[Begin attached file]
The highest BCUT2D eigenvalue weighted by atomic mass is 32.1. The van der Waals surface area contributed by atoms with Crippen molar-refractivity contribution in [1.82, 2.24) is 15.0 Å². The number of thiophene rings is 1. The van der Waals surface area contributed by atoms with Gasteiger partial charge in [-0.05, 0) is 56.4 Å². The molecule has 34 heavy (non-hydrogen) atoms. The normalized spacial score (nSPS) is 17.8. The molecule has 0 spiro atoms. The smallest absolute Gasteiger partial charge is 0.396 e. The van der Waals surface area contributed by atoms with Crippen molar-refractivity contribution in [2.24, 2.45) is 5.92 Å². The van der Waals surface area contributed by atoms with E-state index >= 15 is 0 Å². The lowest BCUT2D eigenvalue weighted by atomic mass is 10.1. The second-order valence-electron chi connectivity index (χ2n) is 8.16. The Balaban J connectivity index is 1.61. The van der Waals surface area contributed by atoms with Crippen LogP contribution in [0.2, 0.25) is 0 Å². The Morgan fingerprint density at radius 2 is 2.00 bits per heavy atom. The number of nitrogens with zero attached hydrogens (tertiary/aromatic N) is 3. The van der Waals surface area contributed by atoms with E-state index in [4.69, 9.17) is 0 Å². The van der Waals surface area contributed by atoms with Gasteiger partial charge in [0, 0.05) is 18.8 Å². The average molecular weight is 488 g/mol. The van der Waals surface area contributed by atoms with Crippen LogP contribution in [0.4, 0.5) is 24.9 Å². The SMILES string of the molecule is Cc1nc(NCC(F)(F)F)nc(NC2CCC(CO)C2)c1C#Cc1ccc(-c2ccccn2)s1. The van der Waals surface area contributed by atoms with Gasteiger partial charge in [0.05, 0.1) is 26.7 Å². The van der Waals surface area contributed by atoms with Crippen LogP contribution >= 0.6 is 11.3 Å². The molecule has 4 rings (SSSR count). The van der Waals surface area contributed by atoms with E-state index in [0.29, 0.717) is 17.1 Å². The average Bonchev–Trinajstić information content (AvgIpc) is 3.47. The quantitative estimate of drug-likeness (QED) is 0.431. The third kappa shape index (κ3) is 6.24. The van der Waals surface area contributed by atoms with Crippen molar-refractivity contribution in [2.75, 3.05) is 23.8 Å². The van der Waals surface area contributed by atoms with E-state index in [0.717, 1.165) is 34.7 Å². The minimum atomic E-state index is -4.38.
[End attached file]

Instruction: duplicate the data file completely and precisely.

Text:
The highest BCUT2D eigenvalue weighted by atomic mass is 32.1. The van der Waals surface area contributed by atoms with Crippen molar-refractivity contribution in [1.82, 2.24) is 15.0 Å². The number of thiophene rings is 1. The van der Waals surface area contributed by atoms with Gasteiger partial charge in [-0.05, 0) is 56.4 Å². The molecule has 34 heavy (non-hydrogen) atoms. The normalized spacial score (nSPS) is 17.8. The molecule has 0 spiro atoms. The smallest absolute Gasteiger partial charge is 0.396 e. The van der Waals surface area contributed by atoms with Crippen molar-refractivity contribution in [2.24, 2.45) is 5.92 Å². The van der Waals surface area contributed by atoms with E-state index >= 15 is 0 Å². The lowest BCUT2D eigenvalue weighted by atomic mass is 10.1. The second-order valence-electron chi connectivity index (χ2n) is 8.16. The Balaban J connectivity index is 1.61. The van der Waals surface area contributed by atoms with Crippen LogP contribution in [0.2, 0.25) is 0 Å². The Morgan fingerprint density at radius 2 is 2.00 bits per heavy atom. The number of nitrogens with zero attached hydrogens (tertiary/aromatic N) is 3. The van der Waals surface area contributed by atoms with E-state index in [4.69, 9.17) is 0 Å². The van der Waals surface area contributed by atoms with Gasteiger partial charge in [0, 0.05) is 18.8 Å². The average molecular weight is 488 g/mol. The van der Waals surface area contributed by atoms with Crippen LogP contribution in [0.4, 0.5) is 24.9 Å². The SMILES string of the molecule is Cc1nc(NCC(F)(F)F)nc(NC2CCC(CO)C2)c1C#Cc1ccc(-c2ccccn2)s1. The van der Waals surface area contributed by atoms with Gasteiger partial charge in [0.05, 0.1) is 26.7 Å². The van der Waals surface area contributed by atoms with Crippen LogP contribution >= 0.6 is 11.3 Å². The molecule has 4 rings (SSSR count). The van der Waals surface area contributed by atoms with E-state index in [0.29, 0.717) is 17.1 Å². The average Bonchev–Trinajstić information content (AvgIpc) is 3.47. The quantitative estimate of drug-likeness (QED) is 0.431. The third kappa shape index (κ3) is 6.24. The van der Waals surface area contributed by atoms with Crippen molar-refractivity contribution in [2.75, 3.05) is 23.8 Å². The van der Waals surface area contributed by atoms with E-state index in [0.717, 1.165) is 34.7 Å². The minimum atomic E-state index is -4.38.